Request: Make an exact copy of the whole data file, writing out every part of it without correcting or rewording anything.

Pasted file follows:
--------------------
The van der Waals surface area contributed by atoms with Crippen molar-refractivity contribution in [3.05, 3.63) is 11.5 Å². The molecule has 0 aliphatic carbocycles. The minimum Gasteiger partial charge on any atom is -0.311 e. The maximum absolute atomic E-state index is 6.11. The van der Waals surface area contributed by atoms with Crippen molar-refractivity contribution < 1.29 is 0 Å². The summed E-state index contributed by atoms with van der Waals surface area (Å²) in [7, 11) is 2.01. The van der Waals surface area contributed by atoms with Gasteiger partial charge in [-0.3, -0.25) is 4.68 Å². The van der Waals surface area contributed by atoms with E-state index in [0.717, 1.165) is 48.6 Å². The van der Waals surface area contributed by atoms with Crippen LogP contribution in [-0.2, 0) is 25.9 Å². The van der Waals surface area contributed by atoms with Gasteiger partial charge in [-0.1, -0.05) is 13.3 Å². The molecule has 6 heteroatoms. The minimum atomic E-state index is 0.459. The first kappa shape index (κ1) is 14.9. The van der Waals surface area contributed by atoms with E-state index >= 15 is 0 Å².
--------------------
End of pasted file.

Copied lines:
The van der Waals surface area contributed by atoms with Crippen molar-refractivity contribution in [3.05, 3.63) is 11.5 Å². The molecule has 0 aliphatic carbocycles. The minimum Gasteiger partial charge on any atom is -0.311 e. The maximum absolute atomic E-state index is 6.11. The van der Waals surface area contributed by atoms with Crippen molar-refractivity contribution < 1.29 is 0 Å². The summed E-state index contributed by atoms with van der Waals surface area (Å²) in [7, 11) is 2.01. The van der Waals surface area contributed by atoms with Gasteiger partial charge in [-0.3, -0.25) is 4.68 Å². The van der Waals surface area contributed by atoms with E-state index in [0.717, 1.165) is 48.6 Å². The van der Waals surface area contributed by atoms with Crippen LogP contribution in [-0.2, 0) is 25.9 Å². The van der Waals surface area contributed by atoms with Gasteiger partial charge in [-0.1, -0.05) is 13.3 Å². The molecule has 6 heteroatoms. The minimum atomic E-state index is 0.459. The first kappa shape index (κ1) is 14.9. The van der Waals surface area contributed by atoms with E-state index >= 15 is 0 Å².